OMAHA, Neb. -- Before facing questions from a crowd of more than 30,000, billionaire Warren Buffett started Saturday being mobbed by fans at Berkshire Hathaway's annual meeting.
Shareholders again treated the 82-year-old investor like a rock star at Saturday's annual meeting.
Admirers held their cell phones and iPads in the air as they surrounded Buffett in the meeting's 200,000-square-foot exhibit hall. A pack of security guards created a buffer around Buffett as he visited displays selling Berkshire's See's Candy, explaining BNSF railroad's virtues and highlighting some of the company's other 80-plus subsidiaries.
Andy Paullin, drove to Omaha from Milwaukee, Wis., on Friday for attend the meeting and learn from Buffett and Berkshire Vice Chairman Charlie Munger, just as he has done nearly every year since 2007.
"It's exciting to be here and listen to these guys," he said. "I can't believe more people aren't interested."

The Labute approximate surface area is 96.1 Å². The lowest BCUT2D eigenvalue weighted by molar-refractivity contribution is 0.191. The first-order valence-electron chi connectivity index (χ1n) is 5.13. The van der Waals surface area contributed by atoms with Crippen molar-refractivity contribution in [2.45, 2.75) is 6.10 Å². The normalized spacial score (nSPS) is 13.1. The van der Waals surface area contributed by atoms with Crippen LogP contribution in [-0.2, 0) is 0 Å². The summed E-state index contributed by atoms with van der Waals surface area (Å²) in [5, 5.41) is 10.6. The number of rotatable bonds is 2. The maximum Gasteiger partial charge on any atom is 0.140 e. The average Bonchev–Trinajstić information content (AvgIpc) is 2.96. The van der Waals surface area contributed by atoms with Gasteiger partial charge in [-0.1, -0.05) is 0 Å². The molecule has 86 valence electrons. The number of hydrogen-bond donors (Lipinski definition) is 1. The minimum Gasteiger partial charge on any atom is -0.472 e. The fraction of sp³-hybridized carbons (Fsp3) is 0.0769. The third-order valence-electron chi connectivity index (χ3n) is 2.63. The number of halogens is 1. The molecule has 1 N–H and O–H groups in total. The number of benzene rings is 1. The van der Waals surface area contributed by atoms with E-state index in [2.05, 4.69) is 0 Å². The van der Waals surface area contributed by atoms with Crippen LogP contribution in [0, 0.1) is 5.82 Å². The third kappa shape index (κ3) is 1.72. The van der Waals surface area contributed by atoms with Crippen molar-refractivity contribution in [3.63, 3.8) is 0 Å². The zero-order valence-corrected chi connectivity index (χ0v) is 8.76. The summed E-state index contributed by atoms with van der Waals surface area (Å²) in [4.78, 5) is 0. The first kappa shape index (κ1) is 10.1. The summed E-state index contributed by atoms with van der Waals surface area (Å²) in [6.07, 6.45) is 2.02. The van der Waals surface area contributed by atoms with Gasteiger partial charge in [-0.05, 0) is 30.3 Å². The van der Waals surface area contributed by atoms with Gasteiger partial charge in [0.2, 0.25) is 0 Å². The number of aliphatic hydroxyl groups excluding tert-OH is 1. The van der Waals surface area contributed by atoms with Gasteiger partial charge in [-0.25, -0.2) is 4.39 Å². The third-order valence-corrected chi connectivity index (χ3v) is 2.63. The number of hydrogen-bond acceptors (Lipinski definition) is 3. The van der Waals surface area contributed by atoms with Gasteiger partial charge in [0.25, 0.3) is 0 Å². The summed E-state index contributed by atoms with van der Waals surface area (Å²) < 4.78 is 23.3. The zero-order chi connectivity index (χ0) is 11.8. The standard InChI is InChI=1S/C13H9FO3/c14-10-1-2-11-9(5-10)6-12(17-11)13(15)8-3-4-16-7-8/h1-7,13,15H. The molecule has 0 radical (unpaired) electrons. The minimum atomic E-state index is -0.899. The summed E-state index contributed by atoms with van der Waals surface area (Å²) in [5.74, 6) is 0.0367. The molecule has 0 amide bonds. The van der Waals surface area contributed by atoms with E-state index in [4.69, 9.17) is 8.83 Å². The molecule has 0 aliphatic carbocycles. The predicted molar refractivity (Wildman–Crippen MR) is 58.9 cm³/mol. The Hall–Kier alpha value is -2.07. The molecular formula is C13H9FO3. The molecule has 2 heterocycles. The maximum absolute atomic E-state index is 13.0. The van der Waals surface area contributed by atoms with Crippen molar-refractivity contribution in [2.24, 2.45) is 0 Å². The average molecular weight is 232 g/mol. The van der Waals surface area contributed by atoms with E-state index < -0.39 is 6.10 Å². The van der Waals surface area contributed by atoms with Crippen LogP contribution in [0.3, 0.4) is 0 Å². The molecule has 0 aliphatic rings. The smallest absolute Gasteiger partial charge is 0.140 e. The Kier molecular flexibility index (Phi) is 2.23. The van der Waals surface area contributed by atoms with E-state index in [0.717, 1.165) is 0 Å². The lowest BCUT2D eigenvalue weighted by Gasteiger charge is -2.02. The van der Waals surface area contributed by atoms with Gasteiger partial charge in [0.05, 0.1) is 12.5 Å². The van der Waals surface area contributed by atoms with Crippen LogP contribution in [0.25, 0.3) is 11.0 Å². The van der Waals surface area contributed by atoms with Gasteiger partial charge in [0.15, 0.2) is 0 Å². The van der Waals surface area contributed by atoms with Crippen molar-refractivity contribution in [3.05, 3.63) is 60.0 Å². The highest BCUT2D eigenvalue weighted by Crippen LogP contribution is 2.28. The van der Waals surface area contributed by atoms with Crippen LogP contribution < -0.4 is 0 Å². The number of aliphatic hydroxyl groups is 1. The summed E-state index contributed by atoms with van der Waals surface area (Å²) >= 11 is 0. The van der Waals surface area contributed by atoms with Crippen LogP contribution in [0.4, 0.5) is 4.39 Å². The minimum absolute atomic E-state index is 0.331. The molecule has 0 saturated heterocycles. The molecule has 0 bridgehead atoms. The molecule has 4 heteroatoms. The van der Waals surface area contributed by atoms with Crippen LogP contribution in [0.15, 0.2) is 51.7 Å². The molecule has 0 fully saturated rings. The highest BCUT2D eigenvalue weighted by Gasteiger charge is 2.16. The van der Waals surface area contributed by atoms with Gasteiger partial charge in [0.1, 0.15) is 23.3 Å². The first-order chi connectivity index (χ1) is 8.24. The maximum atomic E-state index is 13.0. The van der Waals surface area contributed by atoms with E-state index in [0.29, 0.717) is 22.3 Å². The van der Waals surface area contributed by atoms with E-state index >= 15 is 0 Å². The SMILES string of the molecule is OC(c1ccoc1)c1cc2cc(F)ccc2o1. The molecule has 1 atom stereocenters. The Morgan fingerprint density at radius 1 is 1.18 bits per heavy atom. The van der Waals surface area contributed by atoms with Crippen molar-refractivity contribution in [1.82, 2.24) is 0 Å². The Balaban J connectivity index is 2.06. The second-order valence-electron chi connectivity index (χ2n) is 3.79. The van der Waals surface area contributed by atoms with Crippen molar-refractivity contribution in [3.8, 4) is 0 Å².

At the See's booth, Buffett got a lesson in making hand-dipped bonbons. Then See's manufacturing manager Steve Powell got Buffett to autograph his white uniform coat, demonstrating that employees are nearly as excited about meeting Buffett as shareholders.
"He was right there. Why not? It's Mr. Buffett," said Powell, explaining why he asked for the autograph. "He's wonderful."
Powell said he'll probably frame the coat and display it at work when he returns to California.
The Berkshire Hathaway annual meeting began humbly in 1982 with a crowd of 15 in an insurance company cafeteria. It has been growing steadily just as the company's stock price rose to become the most-expensive in the U.S., reaching $162,904 for a Class A share on Friday.
Buffett will sit on stage with his 89-year-old business partner, Munger, to answer questions from shareholders, journalists and financial analysts for six hours.
Amaury Fernandez and his best friend Rick Cabrera traveled to the meeting from Miami because Fernandez is interested in investing and admires Buffett and Munger.
"They are two of the most remarkable men I've ever learned about," Fernandez said. "We don't know how much longer these gentlemen are going to be alive."
Jim Weber, CEO of Berkshire's Brooks Running company, said he has been reading Buffett's annual letters to shareholders since the 1980s -- long before Brooks became part of Berkshire. Weber had even attended four Berkshire annual meetings before Brooks was acquired in 2006 along with Russell Athletic.
"If you're in the business world, it's a bucket list item. There's no other annual meeting like it," Weber said.